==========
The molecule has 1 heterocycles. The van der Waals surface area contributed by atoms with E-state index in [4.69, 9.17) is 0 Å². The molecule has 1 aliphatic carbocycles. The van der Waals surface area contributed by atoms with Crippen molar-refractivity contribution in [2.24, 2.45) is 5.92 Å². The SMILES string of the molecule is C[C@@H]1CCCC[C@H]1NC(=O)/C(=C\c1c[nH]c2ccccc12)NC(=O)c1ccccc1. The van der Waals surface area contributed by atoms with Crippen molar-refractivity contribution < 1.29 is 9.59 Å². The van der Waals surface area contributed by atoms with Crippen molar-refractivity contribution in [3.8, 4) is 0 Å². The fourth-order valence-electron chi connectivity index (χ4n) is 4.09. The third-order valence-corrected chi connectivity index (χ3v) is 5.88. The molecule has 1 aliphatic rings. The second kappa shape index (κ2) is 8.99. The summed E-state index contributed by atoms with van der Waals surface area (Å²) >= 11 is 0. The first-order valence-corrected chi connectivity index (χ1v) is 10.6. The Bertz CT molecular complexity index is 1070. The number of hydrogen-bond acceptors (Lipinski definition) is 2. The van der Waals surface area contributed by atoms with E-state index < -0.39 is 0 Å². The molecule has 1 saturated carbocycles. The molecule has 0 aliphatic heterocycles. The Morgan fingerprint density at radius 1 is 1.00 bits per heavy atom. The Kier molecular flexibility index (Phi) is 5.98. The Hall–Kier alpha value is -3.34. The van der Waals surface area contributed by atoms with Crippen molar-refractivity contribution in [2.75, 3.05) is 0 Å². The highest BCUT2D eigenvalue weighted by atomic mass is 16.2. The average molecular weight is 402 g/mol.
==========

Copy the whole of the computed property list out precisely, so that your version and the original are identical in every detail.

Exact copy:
The molecule has 1 heterocycles. The van der Waals surface area contributed by atoms with E-state index in [4.69, 9.17) is 0 Å². The molecule has 1 aliphatic carbocycles. The van der Waals surface area contributed by atoms with Crippen molar-refractivity contribution in [2.24, 2.45) is 5.92 Å². The SMILES string of the molecule is C[C@@H]1CCCC[C@H]1NC(=O)/C(=C\c1c[nH]c2ccccc12)NC(=O)c1ccccc1. The van der Waals surface area contributed by atoms with Crippen molar-refractivity contribution < 1.29 is 9.59 Å². The van der Waals surface area contributed by atoms with Crippen molar-refractivity contribution in [3.8, 4) is 0 Å². The fourth-order valence-electron chi connectivity index (χ4n) is 4.09. The third-order valence-corrected chi connectivity index (χ3v) is 5.88. The molecule has 1 aliphatic rings. The second kappa shape index (κ2) is 8.99. The summed E-state index contributed by atoms with van der Waals surface area (Å²) >= 11 is 0. The first-order valence-corrected chi connectivity index (χ1v) is 10.6. The Bertz CT molecular complexity index is 1070. The number of hydrogen-bond acceptors (Lipinski definition) is 2. The van der Waals surface area contributed by atoms with E-state index < -0.39 is 0 Å². The molecule has 1 saturated carbocycles. The molecule has 0 aliphatic heterocycles. The Morgan fingerprint density at radius 1 is 1.00 bits per heavy atom. The Kier molecular flexibility index (Phi) is 5.98. The Hall–Kier alpha value is -3.34. The van der Waals surface area contributed by atoms with Crippen molar-refractivity contribution in [2.75, 3.05) is 0 Å². The highest BCUT2D eigenvalue weighted by atomic mass is 16.2. The average molecular weight is 402 g/mol.